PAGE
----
HC Deb 10 July 1879 vol 248 cc16-7

asked the Chief Secretary for Ireland, Whether, in connection with the fact that by letter, dated the 18th of June, in reply to a letter from the Corporation of Dublin, dated the 22nd of April, he informed the Corporation that the law advisers to the Crown in Ireland were of opinion, that the Parliamentary and Municipal Elections Act of 1875 did not extend to Ireland, he is aware that serious confusion and doubts have arisen as to the procedure to be adopted in municipal elections in Ireland, and that the Corporation of Dublin are advised that they must, if this opinion of the law advisers be correct, revert to the procedure with regard to nominations prescribed by the Municipal Corporations Act of 1859, long since repealed as regards England; whether he is aware that a candidate has been nominated by a single burgess, and the nomination in pursuance of this advice accepted as valid, that no effective means appear to exist for testing the validity of nominations, that a candidate may nominate himself, that nominations and elections must take place so rapidly after the occurrence of a vacancy as to be a cause of public complaint, and to deprive the burgesses of reasonable opportunity of selection; and, whether he will take steps during the present Session to assimilate the procedure with reference to municipal and parliamentary elections and nominations in Ireland to that prescribed for England and Wales by the Act of 1875, or otherwise to remove the inconveniences which at present exist?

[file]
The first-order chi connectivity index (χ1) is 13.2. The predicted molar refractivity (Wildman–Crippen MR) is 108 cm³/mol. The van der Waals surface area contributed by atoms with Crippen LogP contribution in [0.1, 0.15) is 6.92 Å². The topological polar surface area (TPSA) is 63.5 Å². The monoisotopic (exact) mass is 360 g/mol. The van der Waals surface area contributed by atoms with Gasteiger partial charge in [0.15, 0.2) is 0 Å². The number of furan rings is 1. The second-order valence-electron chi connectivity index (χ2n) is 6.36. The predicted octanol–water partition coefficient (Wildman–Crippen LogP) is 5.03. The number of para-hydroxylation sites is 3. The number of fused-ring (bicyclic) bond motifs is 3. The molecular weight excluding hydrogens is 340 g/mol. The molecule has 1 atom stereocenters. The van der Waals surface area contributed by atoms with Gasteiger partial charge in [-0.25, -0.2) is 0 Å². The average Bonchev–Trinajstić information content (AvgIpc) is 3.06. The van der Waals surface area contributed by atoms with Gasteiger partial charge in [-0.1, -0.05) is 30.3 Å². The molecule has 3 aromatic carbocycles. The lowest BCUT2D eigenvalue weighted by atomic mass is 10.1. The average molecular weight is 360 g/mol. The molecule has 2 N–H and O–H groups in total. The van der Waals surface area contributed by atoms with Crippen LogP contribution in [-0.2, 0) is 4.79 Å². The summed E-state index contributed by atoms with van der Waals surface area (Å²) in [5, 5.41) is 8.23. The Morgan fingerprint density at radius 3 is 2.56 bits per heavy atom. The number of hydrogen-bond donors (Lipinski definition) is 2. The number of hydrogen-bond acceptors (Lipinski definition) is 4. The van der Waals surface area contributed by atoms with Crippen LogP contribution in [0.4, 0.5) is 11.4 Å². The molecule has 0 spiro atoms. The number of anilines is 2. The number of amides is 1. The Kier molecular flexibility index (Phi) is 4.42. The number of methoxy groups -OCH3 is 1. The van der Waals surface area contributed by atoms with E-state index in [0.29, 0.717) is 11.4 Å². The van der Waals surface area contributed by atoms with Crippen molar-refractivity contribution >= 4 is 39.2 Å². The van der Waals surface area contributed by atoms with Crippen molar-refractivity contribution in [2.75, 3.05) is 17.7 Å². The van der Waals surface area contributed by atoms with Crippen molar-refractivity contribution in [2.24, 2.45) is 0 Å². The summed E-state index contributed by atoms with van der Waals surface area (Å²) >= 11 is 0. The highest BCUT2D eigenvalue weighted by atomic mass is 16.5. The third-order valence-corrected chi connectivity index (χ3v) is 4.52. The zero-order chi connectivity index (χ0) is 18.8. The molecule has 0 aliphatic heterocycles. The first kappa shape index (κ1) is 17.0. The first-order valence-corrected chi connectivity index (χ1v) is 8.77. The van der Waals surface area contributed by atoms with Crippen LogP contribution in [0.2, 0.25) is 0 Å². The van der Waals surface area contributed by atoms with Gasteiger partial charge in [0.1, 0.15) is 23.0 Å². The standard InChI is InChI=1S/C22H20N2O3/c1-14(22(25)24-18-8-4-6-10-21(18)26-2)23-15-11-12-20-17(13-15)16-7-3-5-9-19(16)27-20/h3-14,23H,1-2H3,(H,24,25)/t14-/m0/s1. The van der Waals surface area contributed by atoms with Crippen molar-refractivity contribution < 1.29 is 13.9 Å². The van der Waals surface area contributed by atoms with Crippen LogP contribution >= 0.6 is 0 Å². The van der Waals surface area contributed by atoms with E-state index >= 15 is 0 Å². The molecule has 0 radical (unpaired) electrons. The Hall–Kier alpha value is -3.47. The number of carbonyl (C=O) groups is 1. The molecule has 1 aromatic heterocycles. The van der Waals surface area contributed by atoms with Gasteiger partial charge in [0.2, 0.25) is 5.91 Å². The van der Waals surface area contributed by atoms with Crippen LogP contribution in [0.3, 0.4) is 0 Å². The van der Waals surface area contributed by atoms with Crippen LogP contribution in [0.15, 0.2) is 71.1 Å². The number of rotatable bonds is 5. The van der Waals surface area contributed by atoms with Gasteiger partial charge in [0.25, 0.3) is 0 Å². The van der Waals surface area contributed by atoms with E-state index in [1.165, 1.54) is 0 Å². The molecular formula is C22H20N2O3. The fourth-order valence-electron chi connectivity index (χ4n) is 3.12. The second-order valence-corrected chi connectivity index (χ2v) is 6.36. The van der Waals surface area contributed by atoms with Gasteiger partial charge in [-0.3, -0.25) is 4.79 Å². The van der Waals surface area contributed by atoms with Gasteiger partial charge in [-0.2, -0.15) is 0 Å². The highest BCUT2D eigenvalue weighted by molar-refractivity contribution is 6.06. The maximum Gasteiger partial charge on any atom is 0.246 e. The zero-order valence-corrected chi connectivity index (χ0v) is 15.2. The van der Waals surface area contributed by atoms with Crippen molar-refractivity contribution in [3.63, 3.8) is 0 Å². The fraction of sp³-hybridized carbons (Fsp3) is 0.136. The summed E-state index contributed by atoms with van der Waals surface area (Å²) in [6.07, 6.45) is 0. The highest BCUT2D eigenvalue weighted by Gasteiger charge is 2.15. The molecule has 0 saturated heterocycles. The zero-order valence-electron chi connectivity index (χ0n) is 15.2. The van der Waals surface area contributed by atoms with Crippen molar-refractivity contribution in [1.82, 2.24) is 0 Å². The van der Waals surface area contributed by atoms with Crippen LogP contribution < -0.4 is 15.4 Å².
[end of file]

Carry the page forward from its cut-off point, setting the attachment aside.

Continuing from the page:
Yes, Sir; it is the case that the Law Officers have expressed the opinion that the Municipal Elections Act, 1875, does not apply to Ireland; but the hon. Gentleman is in error in alluding to that Act as the Parliamentary and Municipal Elections Act of 1875, since the Act in question was one passed by a private Member, and has no reference to Parliamentary elections. As to an assimilation of the law in Ireland to that prevailing in England, should be prepared to introduce a short Bill with that object, provided that had reason to think it would not lead to discussion and Amendments extending beyond the proposal for extending the English Act to Ireland. If, however, it is to give rise to any controversy, should not feel justified in attempting to deal with the matter at all in the present state of Public Business.